There is now a specific interest from Italy in the potential projects outside of oil and gas in Angola.


A revival of Italian interest in Angola

May 6, 2021

Mario Cabrini, president of the Angola-Italy Chamber of Commerce and Industry (CCIAI), talks to The Energy Year about the state of Angola’s oil and gas industry and the role of Italian companies in advancing key projects. CCIAI was formed to support business ties between Italy and Angola and attract Italian FDI into the country.

How do you assess the state of the oil and gas industry in Angola?
The oil and gas sector has been changing since 2007. Before then, it was the primary sector generating energy and wealth. Now, they understand that with the lower gas prices and lower production, the cost of producing oil and gas is increasing. They have to find another way to drive the economy.
President João Lourenço has tried to take a different view of investment in Angola. Before this reform, if you wanted to invest in Angola as a foreign company, the minimum was USD 1 million. Now, there’s no minimum. And before, you had to have a local partner. This is no longer the case. It is more flexible. There is also a law regarding the transfer of revenue abroad. But despite these positive changes, the country still has a big problem with access to foreign currency. Not all companies can transfer their revenue.

Is there a renewed interest from Italian companies in Angola?
There is a renewed interest in the country, but the problem is that transferring currency abroad is not possible. When an international company contacts a local partner to do business, the local bank cannot give this partner the financial guarantee they need to undertake the job.
If you ask an Angolan bank for a guarantee, it’s practically impossible. The costs are too high. For a USD 35,000 guarantee, the bank asks for the equivalent of USD 20,000 in local currency. Usually this share is 1% or 2% of the deal, not 60%.


To what extent are we seeing Italian companies developing renewable energy projects in the country?
Eni launched a 50-MWp photovoltaic plant project through a joint venture with Sonangol called Solenova, in the Namibe province.
Another Italian company, Autechno, came two or three years ago and made a presentation to Prodel, the Public Electricity Production Enterprise, for a solar park of 5 MW. At the moment there is no financing to pursue this project, however.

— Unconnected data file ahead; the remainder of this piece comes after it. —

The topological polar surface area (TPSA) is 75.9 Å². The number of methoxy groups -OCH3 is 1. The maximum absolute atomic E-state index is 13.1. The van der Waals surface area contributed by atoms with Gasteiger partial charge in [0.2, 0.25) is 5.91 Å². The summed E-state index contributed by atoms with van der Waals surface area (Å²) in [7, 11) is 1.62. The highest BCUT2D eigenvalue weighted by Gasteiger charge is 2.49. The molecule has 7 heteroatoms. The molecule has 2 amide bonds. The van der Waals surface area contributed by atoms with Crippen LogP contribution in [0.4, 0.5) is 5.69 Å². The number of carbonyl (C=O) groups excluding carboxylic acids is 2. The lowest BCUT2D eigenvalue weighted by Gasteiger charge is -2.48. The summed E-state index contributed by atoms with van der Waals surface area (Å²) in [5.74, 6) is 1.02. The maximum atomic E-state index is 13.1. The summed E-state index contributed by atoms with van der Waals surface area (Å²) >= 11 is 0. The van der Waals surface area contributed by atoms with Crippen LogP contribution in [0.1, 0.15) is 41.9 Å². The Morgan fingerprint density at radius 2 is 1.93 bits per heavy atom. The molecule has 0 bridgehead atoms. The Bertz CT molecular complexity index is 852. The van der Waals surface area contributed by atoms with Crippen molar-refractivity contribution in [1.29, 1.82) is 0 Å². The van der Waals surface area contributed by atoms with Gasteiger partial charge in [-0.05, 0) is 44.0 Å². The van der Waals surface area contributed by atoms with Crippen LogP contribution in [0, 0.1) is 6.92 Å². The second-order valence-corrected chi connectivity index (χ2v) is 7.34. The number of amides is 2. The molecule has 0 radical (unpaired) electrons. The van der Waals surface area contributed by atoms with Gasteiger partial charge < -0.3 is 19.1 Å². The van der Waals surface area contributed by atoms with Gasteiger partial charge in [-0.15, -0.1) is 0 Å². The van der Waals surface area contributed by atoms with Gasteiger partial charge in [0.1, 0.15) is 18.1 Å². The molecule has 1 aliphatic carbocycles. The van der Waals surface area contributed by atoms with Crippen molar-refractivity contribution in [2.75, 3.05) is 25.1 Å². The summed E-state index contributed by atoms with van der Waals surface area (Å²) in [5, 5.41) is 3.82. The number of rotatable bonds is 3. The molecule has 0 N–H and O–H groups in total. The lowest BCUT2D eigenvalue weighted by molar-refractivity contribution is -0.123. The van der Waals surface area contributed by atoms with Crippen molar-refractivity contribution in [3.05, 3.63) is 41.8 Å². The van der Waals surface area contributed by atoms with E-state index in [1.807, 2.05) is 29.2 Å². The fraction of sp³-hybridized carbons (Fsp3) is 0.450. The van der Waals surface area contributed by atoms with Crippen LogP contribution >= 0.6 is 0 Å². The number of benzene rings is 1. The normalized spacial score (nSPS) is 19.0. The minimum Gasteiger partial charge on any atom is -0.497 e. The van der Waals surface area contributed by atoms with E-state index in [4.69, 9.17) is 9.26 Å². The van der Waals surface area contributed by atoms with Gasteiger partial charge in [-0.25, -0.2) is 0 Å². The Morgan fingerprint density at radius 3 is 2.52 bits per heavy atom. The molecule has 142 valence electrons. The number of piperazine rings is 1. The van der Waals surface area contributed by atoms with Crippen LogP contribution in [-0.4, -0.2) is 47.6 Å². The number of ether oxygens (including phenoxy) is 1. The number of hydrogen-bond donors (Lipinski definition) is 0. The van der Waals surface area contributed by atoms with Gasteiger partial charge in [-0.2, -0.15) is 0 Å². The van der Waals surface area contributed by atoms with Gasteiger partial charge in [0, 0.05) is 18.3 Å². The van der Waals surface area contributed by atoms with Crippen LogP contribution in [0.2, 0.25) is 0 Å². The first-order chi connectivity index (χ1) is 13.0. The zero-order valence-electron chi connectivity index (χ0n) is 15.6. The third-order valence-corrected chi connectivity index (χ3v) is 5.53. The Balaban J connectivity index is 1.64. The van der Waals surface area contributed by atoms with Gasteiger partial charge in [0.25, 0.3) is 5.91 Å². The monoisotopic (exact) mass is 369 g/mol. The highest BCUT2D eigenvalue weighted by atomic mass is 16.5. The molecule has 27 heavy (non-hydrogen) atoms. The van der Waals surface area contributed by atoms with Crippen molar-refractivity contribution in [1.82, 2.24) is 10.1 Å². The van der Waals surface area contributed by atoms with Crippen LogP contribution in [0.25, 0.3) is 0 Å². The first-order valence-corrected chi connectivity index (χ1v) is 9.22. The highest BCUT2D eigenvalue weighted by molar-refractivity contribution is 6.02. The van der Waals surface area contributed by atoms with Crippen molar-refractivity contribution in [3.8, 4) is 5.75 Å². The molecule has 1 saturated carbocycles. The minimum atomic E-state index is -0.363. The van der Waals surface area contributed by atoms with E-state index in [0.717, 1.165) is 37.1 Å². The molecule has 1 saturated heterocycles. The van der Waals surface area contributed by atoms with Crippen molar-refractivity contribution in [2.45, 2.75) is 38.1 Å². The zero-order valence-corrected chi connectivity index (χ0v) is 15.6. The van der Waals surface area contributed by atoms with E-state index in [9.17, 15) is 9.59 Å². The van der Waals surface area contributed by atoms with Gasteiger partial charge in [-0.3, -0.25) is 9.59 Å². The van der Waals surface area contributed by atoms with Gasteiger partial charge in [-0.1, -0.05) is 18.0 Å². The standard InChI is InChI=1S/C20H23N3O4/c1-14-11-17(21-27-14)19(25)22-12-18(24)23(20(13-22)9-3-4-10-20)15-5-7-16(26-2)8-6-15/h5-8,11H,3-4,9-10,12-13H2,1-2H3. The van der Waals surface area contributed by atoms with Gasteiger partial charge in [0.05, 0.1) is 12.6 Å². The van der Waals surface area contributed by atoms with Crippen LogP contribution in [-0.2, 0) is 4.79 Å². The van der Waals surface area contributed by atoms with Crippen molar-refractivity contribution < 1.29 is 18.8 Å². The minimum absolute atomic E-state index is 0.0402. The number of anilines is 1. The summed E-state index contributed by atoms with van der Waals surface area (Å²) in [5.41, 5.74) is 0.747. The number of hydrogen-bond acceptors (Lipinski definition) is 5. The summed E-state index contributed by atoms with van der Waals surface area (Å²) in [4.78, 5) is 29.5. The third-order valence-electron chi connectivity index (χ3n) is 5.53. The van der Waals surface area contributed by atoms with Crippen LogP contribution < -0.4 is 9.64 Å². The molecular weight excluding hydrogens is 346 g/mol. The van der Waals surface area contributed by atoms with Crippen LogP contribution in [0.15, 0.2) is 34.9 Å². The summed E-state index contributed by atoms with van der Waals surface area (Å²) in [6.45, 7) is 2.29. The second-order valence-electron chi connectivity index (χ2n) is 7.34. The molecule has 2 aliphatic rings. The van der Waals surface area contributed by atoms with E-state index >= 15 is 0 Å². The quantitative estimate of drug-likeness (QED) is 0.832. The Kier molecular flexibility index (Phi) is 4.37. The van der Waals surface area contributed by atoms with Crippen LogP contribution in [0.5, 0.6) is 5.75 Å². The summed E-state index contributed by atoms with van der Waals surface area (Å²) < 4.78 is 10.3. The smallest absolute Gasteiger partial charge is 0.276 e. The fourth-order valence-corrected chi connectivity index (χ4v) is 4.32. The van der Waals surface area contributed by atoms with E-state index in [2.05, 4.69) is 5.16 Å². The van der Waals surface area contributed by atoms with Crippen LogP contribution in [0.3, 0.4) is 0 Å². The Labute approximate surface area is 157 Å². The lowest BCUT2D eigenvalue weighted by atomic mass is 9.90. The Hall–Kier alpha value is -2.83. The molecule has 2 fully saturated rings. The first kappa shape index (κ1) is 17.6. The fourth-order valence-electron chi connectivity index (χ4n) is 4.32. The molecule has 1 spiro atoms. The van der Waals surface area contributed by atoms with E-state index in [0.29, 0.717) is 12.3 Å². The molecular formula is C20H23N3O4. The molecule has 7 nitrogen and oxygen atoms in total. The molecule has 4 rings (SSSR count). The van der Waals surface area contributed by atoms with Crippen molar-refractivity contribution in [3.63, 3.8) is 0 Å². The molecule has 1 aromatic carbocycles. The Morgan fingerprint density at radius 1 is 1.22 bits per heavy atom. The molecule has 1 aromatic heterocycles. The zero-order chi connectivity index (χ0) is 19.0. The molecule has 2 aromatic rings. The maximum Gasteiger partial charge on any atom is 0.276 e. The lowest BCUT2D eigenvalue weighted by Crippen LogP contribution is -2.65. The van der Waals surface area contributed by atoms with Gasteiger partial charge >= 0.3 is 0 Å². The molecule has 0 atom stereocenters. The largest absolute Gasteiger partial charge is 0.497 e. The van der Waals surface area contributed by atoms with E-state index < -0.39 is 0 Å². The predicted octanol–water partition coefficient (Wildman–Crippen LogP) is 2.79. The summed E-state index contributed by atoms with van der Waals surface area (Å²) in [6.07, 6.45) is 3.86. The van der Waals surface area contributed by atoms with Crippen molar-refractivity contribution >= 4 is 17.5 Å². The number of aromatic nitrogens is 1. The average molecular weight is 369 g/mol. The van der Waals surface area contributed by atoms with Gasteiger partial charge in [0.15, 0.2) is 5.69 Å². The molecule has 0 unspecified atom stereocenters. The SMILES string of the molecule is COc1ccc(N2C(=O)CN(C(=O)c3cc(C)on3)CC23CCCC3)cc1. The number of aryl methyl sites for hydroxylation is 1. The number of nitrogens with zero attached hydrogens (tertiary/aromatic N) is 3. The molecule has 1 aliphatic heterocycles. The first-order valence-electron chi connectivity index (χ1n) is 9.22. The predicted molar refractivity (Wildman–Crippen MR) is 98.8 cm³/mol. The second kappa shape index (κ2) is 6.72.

What are the most important Italian companies in Angola?
The biggest is Eni Angola: besides Block 15/06 with two producing hubs, Eni currently operates four blocks in the exploration phase (onshore and offshore) and the first development of non-associated gas in Angola.
Further to oil and gas and renewables, Eni is working with Sonangol for the expansion of the Luanda Refinery, with Maire Tecnimont Group involved through its EPC contractor (KT-Kinetics Technology) for the execution of the project.
With the aim to produce high-octane-number gasoline to be commissioned in the coming years, and considering the expected production, I can easily say that this project will be ready to cover 50% of the consumption of gasoline in Angola.
The increased production of diesel would be an important step to drastically reduce diesel importation, which weighs on the trade balance with a huge disbursement of foreign currency.
There is also Saipem, which has a local company, Petromar, in a joint venture with Sonangol.
Then there is ES-KO, building prefabricated camps for accommodation and offices, including all the services (power supply, catering, maintenance, laundry, etc.).

What other business interests do Italian investors have in Angola?
There is now a specific interest from Italy in the potential projects outside of oil and gas in Angola – for example, in the new rail line, in construction and management, as well as in port facilities and transportation. This is a new development that may be interesting in the coming years.
The country needs to increase local production of everything, apart from oil and gas. But if you produce food, for example, and there is no way to transport it – it’s pointless. They need logistics, transport, good roads and railways, and storage capacity. In Angola, operating since 1990 is Inalca Angola, belonging to Italy’s Cremonini Group, distributing meat and other foodstuffs and now engaged in food processing investments. This was an inevitable step, since only through state-of-the-art processing plants can there be a full enhancement of local agricultural production and a reduction in dependence on imports.

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